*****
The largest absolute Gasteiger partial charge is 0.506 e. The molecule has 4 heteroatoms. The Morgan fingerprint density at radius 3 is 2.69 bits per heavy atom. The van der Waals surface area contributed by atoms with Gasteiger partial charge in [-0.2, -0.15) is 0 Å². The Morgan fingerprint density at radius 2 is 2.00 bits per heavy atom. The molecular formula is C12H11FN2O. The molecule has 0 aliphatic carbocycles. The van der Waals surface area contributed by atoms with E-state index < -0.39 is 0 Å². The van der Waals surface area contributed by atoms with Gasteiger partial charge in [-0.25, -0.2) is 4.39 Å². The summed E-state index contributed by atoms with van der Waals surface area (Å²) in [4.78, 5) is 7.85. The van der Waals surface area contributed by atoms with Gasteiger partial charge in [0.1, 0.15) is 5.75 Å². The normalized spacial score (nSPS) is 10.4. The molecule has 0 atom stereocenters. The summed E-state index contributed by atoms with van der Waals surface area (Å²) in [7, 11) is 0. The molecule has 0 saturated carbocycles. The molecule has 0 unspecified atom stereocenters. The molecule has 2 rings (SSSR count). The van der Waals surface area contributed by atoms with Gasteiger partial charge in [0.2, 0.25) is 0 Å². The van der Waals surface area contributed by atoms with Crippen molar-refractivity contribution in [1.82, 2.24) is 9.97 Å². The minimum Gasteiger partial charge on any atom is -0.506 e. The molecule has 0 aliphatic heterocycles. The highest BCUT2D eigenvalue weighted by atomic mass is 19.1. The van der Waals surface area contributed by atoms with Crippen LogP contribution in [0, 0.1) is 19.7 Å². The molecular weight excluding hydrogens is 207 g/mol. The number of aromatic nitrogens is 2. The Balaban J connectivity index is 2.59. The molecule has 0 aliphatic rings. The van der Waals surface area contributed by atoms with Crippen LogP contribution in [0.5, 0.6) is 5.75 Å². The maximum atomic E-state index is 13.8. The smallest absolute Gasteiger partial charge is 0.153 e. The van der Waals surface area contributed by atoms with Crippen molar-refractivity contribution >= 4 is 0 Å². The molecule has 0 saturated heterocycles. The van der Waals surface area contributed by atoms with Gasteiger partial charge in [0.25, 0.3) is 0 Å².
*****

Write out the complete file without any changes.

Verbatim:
The largest absolute Gasteiger partial charge is 0.506 e. The molecule has 4 heteroatoms. The Morgan fingerprint density at radius 3 is 2.69 bits per heavy atom. The van der Waals surface area contributed by atoms with Gasteiger partial charge in [-0.2, -0.15) is 0 Å². The Morgan fingerprint density at radius 2 is 2.00 bits per heavy atom. The molecular formula is C12H11FN2O. The molecule has 0 aliphatic carbocycles. The van der Waals surface area contributed by atoms with E-state index < -0.39 is 0 Å². The van der Waals surface area contributed by atoms with Gasteiger partial charge in [-0.25, -0.2) is 4.39 Å². The summed E-state index contributed by atoms with van der Waals surface area (Å²) in [4.78, 5) is 7.85. The van der Waals surface area contributed by atoms with Gasteiger partial charge in [0.1, 0.15) is 5.75 Å². The normalized spacial score (nSPS) is 10.4. The molecule has 0 atom stereocenters. The summed E-state index contributed by atoms with van der Waals surface area (Å²) in [7, 11) is 0. The molecule has 0 saturated carbocycles. The molecule has 0 unspecified atom stereocenters. The molecule has 2 rings (SSSR count). The van der Waals surface area contributed by atoms with Gasteiger partial charge in [0.2, 0.25) is 0 Å². The van der Waals surface area contributed by atoms with Crippen molar-refractivity contribution in [1.82, 2.24) is 9.97 Å². The minimum Gasteiger partial charge on any atom is -0.506 e. The molecule has 0 aliphatic heterocycles. The highest BCUT2D eigenvalue weighted by atomic mass is 19.1. The van der Waals surface area contributed by atoms with Crippen LogP contribution in [0, 0.1) is 19.7 Å². The molecular weight excluding hydrogens is 207 g/mol. The number of aromatic nitrogens is 2. The Balaban J connectivity index is 2.59. The molecule has 0 aliphatic rings. The van der Waals surface area contributed by atoms with Crippen LogP contribution in [0.5, 0.6) is 5.75 Å². The maximum atomic E-state index is 13.8. The smallest absolute Gasteiger partial charge is 0.153 e. The van der Waals surface area contributed by atoms with Crippen molar-refractivity contribution >= 4 is 0 Å². The molecule has 0 saturated heterocycles. The van der Waals surface area contributed by atoms with Gasteiger partial charge in [0.25, 0.3) is 0 Å².